How much should I charge for a cake?
Pricing is one of the top issues in running any type of business. Set the price too low, and you could go out of business because you don't have enough money to cover your expenses. If you set your price too high, then you could go out of business because you don't have enough sales pricing for sure is a tricky little beast.
However, just like with most things in business, pricing is all about having the right formula. “Cover your costs then add a profit!” That's literally it when it comes to pricing, but the issue most people have is understanding their cost. So in this post, we're gonna chat about what to include when it comes to setting a price for your products.
5 Items to include when calculating your cost:
- Supplies & Packaging
- Specialty Fees
Over the years I've worked with food business owners from all stages in their business journeys. I've discovered that there are two main issues when it comes to pricing in this industry. First, the math, either folks don't know how to calculate their cost, or they don't take the time to calculate their cost. This is a problem because cost is the foundation of your price. If you don't know your cost, then you won't know how much more you'll need to charge in order to set a price and earn a profit.
The second issue when it comes to pricing is fear and more specifically a fear of hearing, “no”, or “that's too high” from a potential customer. Honestly, I can guarantee you that the quickest way to get over that fear is to build a better understanding of your cost. For example, if you sell t-shirts and you know that the shirt costs you a total of $5 to produce and someone offers to pay you $3 for the shirt, you would feel confident in telling them “no”, right?
That's because you know that by selling the shirt for $3, you will be losing $2. The whole point of selling the shirt is that you can make money, not lose money. So in the same way, I truly believe that once you fully understand that it cost you $25 to make a cake, you will never be okay with selling it for less than $25 ever again.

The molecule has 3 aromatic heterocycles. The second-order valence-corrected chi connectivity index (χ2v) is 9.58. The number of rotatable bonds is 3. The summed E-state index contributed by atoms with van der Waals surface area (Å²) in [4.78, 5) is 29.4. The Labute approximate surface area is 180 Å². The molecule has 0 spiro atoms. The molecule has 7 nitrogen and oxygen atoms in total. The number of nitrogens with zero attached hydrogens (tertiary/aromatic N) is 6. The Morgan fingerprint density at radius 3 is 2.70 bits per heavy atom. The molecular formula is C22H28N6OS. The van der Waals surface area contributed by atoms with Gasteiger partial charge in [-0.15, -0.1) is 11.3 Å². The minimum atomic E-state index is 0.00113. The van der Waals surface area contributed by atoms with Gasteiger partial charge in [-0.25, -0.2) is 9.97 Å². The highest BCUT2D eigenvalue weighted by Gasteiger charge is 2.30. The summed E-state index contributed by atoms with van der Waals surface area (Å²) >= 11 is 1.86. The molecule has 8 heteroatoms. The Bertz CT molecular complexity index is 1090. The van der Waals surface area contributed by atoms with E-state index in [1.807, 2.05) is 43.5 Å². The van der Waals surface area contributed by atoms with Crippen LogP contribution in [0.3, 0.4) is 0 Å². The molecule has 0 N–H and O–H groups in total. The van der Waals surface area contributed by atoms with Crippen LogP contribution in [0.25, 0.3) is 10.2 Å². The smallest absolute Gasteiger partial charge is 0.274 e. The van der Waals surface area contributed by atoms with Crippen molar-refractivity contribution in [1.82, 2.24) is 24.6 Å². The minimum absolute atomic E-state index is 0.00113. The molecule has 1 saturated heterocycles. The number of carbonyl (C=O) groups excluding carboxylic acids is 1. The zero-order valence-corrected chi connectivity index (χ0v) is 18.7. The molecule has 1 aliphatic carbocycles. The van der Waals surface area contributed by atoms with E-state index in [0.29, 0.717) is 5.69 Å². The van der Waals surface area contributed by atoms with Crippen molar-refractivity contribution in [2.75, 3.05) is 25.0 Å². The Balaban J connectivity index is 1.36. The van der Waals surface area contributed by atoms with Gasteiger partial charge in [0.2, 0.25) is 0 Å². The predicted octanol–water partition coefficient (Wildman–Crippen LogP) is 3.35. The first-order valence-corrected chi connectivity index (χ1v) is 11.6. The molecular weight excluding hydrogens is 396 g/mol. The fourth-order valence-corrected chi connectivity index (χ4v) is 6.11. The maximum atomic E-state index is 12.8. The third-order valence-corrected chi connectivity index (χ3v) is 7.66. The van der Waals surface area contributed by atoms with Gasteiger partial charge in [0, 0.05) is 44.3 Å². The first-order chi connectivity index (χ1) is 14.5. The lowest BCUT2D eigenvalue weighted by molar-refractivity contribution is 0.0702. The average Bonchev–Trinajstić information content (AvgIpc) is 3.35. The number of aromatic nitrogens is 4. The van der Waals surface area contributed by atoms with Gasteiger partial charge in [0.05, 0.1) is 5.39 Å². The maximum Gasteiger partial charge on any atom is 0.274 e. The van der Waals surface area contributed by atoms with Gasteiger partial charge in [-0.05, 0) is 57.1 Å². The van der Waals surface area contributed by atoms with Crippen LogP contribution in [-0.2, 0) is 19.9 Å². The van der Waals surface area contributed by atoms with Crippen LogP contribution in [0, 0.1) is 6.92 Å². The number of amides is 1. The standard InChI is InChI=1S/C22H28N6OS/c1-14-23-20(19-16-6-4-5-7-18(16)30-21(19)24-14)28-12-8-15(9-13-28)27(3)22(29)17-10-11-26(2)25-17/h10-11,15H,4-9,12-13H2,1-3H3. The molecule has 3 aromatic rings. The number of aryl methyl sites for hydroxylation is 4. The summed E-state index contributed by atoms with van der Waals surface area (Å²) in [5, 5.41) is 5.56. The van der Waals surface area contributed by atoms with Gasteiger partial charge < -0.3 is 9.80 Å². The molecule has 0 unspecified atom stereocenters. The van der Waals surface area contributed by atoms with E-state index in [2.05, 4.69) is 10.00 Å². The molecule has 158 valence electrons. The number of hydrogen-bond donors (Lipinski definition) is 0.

Since cost is the foundation of your price, what exactly goes into that number? Although we have a more detailed and longer training on this site to help answer this question. For the sake of time, I'm going to share five categories of items to include when calculating your cost. This article will provide a super high level. So, I'd encourage you to check out the full training here on the website when you have a bit more time.
Charge for your time! It feels kind of backwards for me to be talking about labor before I talk about the ingredients, the supplies and everything else. However, I really want to emphasize just how important it is to charge for your time! If you think about it, time is the absolute most valuable resource because once time is spent, you can't get it back.
Let's be real. You wouldn't work for free at your corporate job, right? So why would you work for free in your own business? I've seen folks do quick math in this industry and say, well, the box of cake mix is $2. The icing and packaging costs $5. So it only costs me $7 to make 24 cupcakes from one box. So if I sell them for $12, a dozen also known as a dollar per cupcake, then I'm making bank! Then, pile on what it feels like to have a flash sale and make a few hundred dollars at one time selling cupcakes for a dollar, then you can really feel good about yourself, right? Wrong. If you don't include your labor in this quick math, then you've already messed up.